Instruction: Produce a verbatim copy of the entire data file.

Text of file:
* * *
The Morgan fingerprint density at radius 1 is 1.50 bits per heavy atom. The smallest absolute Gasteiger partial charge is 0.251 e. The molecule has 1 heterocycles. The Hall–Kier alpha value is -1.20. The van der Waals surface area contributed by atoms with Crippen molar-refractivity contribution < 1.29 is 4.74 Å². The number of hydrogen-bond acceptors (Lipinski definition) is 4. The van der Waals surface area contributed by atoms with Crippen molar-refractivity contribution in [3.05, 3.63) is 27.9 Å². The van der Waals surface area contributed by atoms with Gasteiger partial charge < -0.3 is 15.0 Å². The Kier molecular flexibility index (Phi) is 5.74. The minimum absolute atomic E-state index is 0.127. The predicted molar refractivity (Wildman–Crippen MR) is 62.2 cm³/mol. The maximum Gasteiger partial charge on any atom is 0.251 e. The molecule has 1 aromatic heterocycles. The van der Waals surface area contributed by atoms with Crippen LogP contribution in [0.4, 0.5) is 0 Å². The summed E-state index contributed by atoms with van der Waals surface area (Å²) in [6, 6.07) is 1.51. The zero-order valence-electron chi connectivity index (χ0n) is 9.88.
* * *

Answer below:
The Morgan fingerprint density at radius 1 is 1.50 bits per heavy atom. The smallest absolute Gasteiger partial charge is 0.251 e. The molecule has 1 heterocycles. The Hall–Kier alpha value is -1.20. The van der Waals surface area contributed by atoms with Crippen molar-refractivity contribution < 1.29 is 4.74 Å². The number of hydrogen-bond acceptors (Lipinski definition) is 4. The van der Waals surface area contributed by atoms with Crippen molar-refractivity contribution in [3.05, 3.63) is 27.9 Å². The van der Waals surface area contributed by atoms with Gasteiger partial charge < -0.3 is 15.0 Å². The Kier molecular flexibility index (Phi) is 5.74. The minimum absolute atomic E-state index is 0.127. The predicted molar refractivity (Wildman–Crippen MR) is 62.2 cm³/mol. The maximum Gasteiger partial charge on any atom is 0.251 e. The molecule has 1 aromatic heterocycles. The van der Waals surface area contributed by atoms with Crippen LogP contribution in [0.4, 0.5) is 0 Å². The summed E-state index contributed by atoms with van der Waals surface area (Å²) in [6, 6.07) is 1.51. The zero-order valence-electron chi connectivity index (χ0n) is 9.88.